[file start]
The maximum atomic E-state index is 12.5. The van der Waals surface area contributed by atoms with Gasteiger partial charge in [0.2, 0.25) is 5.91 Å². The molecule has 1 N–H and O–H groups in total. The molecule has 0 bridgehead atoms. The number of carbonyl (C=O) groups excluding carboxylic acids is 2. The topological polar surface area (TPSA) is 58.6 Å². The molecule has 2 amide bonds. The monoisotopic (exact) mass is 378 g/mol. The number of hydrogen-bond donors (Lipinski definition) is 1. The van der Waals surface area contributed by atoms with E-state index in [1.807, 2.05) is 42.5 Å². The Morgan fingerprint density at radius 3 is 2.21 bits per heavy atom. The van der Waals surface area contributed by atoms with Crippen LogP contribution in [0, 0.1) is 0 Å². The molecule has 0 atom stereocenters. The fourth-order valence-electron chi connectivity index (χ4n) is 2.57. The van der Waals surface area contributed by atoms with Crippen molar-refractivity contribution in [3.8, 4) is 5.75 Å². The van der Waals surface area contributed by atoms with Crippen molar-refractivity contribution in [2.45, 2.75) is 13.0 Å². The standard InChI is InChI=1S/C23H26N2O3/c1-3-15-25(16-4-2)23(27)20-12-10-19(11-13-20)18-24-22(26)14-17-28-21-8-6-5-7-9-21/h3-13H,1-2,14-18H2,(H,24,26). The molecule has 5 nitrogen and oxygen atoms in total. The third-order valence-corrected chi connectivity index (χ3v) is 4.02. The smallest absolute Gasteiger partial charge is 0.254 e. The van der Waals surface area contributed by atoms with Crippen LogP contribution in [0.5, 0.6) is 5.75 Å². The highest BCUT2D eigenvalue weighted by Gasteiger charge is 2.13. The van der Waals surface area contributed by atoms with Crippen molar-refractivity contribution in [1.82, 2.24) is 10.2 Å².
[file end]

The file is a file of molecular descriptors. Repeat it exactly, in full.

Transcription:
The maximum atomic E-state index is 12.5. The van der Waals surface area contributed by atoms with Gasteiger partial charge in [0.2, 0.25) is 5.91 Å². The molecule has 1 N–H and O–H groups in total. The molecule has 0 bridgehead atoms. The number of carbonyl (C=O) groups excluding carboxylic acids is 2. The topological polar surface area (TPSA) is 58.6 Å². The molecule has 2 amide bonds. The monoisotopic (exact) mass is 378 g/mol. The number of hydrogen-bond donors (Lipinski definition) is 1. The van der Waals surface area contributed by atoms with E-state index in [1.807, 2.05) is 42.5 Å². The Morgan fingerprint density at radius 3 is 2.21 bits per heavy atom. The van der Waals surface area contributed by atoms with Crippen LogP contribution in [0, 0.1) is 0 Å². The molecule has 0 atom stereocenters. The fourth-order valence-electron chi connectivity index (χ4n) is 2.57. The van der Waals surface area contributed by atoms with Crippen molar-refractivity contribution in [3.8, 4) is 5.75 Å². The van der Waals surface area contributed by atoms with Crippen molar-refractivity contribution in [2.45, 2.75) is 13.0 Å². The standard InChI is InChI=1S/C23H26N2O3/c1-3-15-25(16-4-2)23(27)20-12-10-19(11-13-20)18-24-22(26)14-17-28-21-8-6-5-7-9-21/h3-13H,1-2,14-18H2,(H,24,26). The molecule has 5 nitrogen and oxygen atoms in total. The third-order valence-corrected chi connectivity index (χ3v) is 4.02. The smallest absolute Gasteiger partial charge is 0.254 e. The van der Waals surface area contributed by atoms with Crippen LogP contribution in [0.5, 0.6) is 5.75 Å². The highest BCUT2D eigenvalue weighted by Gasteiger charge is 2.13. The van der Waals surface area contributed by atoms with Crippen molar-refractivity contribution in [1.82, 2.24) is 10.2 Å².